Three Weird Laws That Actually Make Sense When You Think About Them

Legal research guides Legislative history Legislative intent service

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It’s an all too common story being published online. Decades and decades ago, certain legal statutes were passed to rectify problems. When the issues became resolved, the legal statutes remained on the books. Years and years later, someone happens upon them in their legislative history research. No longer culturally relevant, these antiquated legal statutes now seem seem odd, or even downright strange.

However un-obvious it may seem, there was a legislative intent behind them at one point. Here are a few such quirky legal statutes and the possible reasons why they exist.

No Bear Wrestling in Alabama.

Bear wrestling in Alabama is illegal, if you can believe it. To some, it’s an entertaining sport, but many have criticized the dangerous show as being inhumane. As a result, Alabama went as far as to ban it. The legal statute goes so far as to even ban the sale of bears, bear wrestling match promotion, and the surgical alteration of a bear (like declawing). If caught, criminals would have to pay for all of the medical treatments that the poor bear might need.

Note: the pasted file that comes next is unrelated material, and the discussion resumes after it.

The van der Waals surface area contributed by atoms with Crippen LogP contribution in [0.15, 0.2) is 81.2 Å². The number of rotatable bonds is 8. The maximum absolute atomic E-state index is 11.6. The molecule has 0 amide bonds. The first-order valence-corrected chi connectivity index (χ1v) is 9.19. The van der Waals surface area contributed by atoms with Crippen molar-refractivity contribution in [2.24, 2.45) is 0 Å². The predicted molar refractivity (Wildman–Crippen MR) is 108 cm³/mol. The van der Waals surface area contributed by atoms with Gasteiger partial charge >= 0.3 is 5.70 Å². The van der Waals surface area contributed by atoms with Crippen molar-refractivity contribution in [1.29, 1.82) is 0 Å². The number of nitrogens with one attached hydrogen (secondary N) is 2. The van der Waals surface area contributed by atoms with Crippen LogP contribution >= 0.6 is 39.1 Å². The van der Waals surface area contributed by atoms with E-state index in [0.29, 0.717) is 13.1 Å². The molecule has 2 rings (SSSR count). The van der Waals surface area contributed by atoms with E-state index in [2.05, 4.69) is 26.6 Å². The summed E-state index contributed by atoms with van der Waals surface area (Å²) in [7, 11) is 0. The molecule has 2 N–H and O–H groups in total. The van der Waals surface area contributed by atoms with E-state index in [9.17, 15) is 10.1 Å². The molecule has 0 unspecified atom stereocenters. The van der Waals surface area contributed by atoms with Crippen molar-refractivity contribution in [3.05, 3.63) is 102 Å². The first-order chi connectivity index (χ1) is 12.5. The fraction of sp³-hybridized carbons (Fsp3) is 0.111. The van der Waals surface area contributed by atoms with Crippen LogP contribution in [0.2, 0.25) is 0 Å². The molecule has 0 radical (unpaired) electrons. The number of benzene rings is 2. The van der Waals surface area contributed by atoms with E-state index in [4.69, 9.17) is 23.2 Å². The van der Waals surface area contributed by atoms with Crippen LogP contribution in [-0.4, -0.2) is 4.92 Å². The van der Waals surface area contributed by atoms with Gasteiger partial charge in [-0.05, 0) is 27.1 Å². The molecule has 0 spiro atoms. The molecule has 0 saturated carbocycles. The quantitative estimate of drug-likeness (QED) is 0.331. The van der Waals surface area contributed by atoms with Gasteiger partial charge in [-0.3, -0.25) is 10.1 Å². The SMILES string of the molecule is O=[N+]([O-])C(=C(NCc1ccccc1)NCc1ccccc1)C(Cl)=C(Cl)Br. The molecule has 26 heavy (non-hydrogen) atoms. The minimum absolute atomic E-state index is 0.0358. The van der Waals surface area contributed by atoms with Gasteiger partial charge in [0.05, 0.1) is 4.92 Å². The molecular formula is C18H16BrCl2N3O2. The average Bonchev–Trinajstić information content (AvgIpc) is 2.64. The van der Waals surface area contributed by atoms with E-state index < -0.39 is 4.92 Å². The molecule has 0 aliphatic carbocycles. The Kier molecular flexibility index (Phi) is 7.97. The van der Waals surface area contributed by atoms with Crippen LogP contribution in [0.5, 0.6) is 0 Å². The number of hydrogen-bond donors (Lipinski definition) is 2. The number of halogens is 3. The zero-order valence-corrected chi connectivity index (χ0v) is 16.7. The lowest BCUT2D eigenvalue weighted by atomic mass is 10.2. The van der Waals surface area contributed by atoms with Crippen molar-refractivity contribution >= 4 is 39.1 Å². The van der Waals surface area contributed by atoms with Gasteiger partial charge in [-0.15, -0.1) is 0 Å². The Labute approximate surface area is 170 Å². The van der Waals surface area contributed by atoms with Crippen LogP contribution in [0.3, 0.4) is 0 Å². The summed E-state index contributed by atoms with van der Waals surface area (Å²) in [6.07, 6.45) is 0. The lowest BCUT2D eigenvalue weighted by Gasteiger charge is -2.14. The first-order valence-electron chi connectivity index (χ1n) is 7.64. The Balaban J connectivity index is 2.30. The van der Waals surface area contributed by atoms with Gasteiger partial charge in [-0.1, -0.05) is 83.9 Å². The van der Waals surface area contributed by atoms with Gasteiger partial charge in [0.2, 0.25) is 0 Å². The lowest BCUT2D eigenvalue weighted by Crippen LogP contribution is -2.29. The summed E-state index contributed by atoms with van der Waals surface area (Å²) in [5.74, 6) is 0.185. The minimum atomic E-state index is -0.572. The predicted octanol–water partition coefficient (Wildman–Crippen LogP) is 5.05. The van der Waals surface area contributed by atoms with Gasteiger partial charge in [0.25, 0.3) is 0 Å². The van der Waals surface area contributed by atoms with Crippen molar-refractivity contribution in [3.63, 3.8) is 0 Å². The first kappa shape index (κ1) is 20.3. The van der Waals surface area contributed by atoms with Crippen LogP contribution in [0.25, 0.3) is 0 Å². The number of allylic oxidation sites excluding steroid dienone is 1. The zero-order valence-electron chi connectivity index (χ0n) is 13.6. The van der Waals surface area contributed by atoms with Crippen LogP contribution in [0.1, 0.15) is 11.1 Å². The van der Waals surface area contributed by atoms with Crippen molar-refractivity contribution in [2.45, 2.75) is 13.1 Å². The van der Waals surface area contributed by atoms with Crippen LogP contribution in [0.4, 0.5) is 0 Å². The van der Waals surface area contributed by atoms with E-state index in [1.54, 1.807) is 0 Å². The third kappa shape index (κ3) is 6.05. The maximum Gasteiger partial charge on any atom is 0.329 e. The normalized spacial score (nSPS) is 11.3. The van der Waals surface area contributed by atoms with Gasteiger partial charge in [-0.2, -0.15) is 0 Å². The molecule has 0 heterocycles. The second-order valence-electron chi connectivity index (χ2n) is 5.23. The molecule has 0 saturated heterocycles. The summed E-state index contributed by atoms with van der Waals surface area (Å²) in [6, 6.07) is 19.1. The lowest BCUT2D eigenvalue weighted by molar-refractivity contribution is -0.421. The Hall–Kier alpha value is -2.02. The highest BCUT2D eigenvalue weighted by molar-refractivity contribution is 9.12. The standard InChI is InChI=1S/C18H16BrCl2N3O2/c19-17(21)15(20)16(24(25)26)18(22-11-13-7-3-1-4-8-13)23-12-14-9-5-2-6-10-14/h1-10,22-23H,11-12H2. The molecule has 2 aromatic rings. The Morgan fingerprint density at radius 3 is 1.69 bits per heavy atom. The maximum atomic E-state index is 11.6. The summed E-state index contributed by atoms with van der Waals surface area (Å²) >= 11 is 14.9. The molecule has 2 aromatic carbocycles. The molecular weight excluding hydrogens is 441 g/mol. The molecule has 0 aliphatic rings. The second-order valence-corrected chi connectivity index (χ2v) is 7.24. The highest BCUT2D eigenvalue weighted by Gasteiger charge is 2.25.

No Coyotes or Moose Allowed in Restaurants in Alaska.

It might seem weird to have a law that bans animals like coyotes or moose from being able to enter any barbershop, salon, or public place that sells food, but to be fair, it’s a capital ban on all kinds of pets. from such places This means that the law also restricts dogs and cats, too, and not just the more exotic pets certain Alaskans may have.

No Idiots-Suffrage in New Mexico.

New Mexico’s state constitution explains the qualifications needed to be able to vote. Besides the usual things, like having to reside in the state for 12 months, Article VII also states that to be able to vote, you cannot be an idiot, an insane person, or a felon. What’s also crazy is that it’s not the only state to have such a law. Kentucky, Ohio, and Mississippi also have similar rules. While it might seem silly, the entire reason why public education was a priority to our founding fathers was to ensure that voters were educated and could think for themselves. States like New Mexico just decided to take it to the next level, apparently.

If your own legislative research has turned up any other oddball legal statutes that didn’t make it on this list, feel free to share in the comments. Good references here:

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